A mixed-bag of news to report in this month’s local business updates since our January report.
Among these are the news that the former Moomie’s space on the corner of Powell & Hollis has a new tenant as well as the sad closure of a grocery store that provided relief to a West Oakland food desert.
Meanwhile, Bay Street’s “come-back” experienced a setback with the closure of Cornology. To offset this, the shopping center announced a roller skating pop-up and lease-signing of a Claire’s Jewelry & Accessory shop.
Open: Cafe Buenos Aires
Café Buenos Aires, who have a location on Shattuck in Berkeley, opened at the former Moomie’s location last week.
Moomie’s closed back in October of last year after about four years in business.
Like Moomie’s, Café Buenos Aires specializes in empanadas. In addition to empanadas, they offer a host of other Argentinian dishes as well as coffee and pastries.
Browse their full menu and order online on their website.
Soft Opening: Aloha Fun Center Roller Rink
Aloha Fun Center held a soft-opening last Saturday after announcing last December they’d be coming to Bay Street Emeryville. They offer roller skating as well as a variety of arcade games.
The roller rink at the former Old Navy space will only be a “seasonal pop-up” though and is scheduled to run through at least March. The building is slated for demolition to make way for a highly anticipated grocery store.
Aloha is the latest addition of entertainment experiences to Bay Street that will also soon include a Flatstick Pub mini-golf center that is expected to open later this year.
Their grand opening is scheduled for this Saturday, February 12. For updated prices and hours, go to Aloha’s website or follow them on Instagram.
Closed: Bay Street Cornology
Gourmet popcorn maker Cornology closed their Bay Street location on January 30.
“Regrettably, we will be closing Cornology Bay Street permanently,” they posted in a sign taped to their door. “Thank you for all your support through all the years.”
The Emeryville Cornology became notorious for a moment after their CEO used a racial slur back in 2018 that forced the sale of the location.
Their Walnut Creek location remains open and the announced a new location in Gilroy.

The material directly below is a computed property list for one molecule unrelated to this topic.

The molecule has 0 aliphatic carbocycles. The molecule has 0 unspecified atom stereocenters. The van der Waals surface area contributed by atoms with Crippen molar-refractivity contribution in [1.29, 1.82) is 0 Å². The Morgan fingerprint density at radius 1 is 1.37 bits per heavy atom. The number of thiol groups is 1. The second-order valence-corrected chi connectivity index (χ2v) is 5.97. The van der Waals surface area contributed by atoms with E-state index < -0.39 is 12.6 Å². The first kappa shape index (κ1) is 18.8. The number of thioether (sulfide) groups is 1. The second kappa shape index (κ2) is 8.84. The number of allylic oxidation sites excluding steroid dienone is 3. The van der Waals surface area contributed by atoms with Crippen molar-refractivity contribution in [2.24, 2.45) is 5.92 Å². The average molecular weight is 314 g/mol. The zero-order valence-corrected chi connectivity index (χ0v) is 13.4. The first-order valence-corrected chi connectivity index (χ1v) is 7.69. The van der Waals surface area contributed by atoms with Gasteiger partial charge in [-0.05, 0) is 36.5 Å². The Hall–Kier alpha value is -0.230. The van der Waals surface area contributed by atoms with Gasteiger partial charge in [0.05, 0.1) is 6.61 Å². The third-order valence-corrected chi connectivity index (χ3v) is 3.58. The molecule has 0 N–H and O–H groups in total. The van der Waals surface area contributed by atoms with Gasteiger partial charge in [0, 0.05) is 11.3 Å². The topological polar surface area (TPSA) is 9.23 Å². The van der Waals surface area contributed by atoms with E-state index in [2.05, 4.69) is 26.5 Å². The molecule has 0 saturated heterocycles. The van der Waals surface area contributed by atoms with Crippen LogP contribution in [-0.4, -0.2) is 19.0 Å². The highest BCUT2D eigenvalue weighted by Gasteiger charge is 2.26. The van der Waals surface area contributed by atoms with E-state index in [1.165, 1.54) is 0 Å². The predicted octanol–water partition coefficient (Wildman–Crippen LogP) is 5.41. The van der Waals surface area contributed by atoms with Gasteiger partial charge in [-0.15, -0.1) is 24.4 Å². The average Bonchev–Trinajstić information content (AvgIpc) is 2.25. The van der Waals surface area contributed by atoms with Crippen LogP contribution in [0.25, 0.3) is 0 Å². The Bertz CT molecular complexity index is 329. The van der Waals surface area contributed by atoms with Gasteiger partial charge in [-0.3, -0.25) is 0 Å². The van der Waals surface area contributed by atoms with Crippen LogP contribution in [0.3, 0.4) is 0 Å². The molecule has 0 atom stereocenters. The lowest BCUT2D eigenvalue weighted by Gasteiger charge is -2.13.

Closing: Community Foods Market
West Oakland Grocery Store Community Foods Market announced they they will be closing their doors for good. “We have made the decision to close our store for good,” they announced in a Instagram post.
They opened in 2019 after a nearly decade-long process providing fresh groceries to a so-called “food desert” along San Pablo Avenue. 90% of CFM’s employees are BIPOC as are 70% of their customers.
Eight months after finally opening their doors, the pandemic hit creating further challenges to their fledgeling business.
The struggling market sounded the alarm last year mounting a “Save our Store” campaign asking patrons to commit to shopping their at least once per month, helping spread the word of their store to neighbors and contributing to a GoFundMe campaign.
Founder and CEO Brahm Ahmadi indicated that the final nail in the coffin might have been the pace of inflation and ongoing national supply-chain issues. “The rate of inflation has been moving so fast it’s really hard to keep up with the price changes,” he to told an NBC reporter in a video segment.
Their last day in business will be February 13. Everything in the store will be marked down 50%.
Open: Claire’s Bay Street Location
Claire’s announced they will be opening a Bay Street store at the form Body Shop location. The Body Shop closed shortly after the pandemic hit.
Claire’s sells jewelry and accessories that are primarily marketed toward “tweens” and teenage girls.
Most of Bay Street’s recent announcements have been smaller, independent tenants including Bougie Smoothie, Dipped and Fresh N Fitted. This is the first new “formula retail” tenant since CenterCal Properties took over ownership of the struggling mall last year.
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So the newest council member suggested a publicly run supermarket when they ran for office last year. The closing of the market noted in the article is prime example of how clueless they are.
Not sure I fully agree. Yes it may be hard to run a profit on a community supermarket with healthy foods. But such a business would generate positive externalities for Oakland: a healthier population and stronger neighborhood community. When you have positive externalities that aren’t captured in the business’s bottom line, that’s exactly when you want a public subsidy. It’s why we fund public libraries and schools, which otherwise would never run a profit.
You forgot arizmendi’s (almost $500k sucked off the public teat). For all the love shown by this community for them, it’s an unfair advantage for other companies trying to make it a go in emeryville.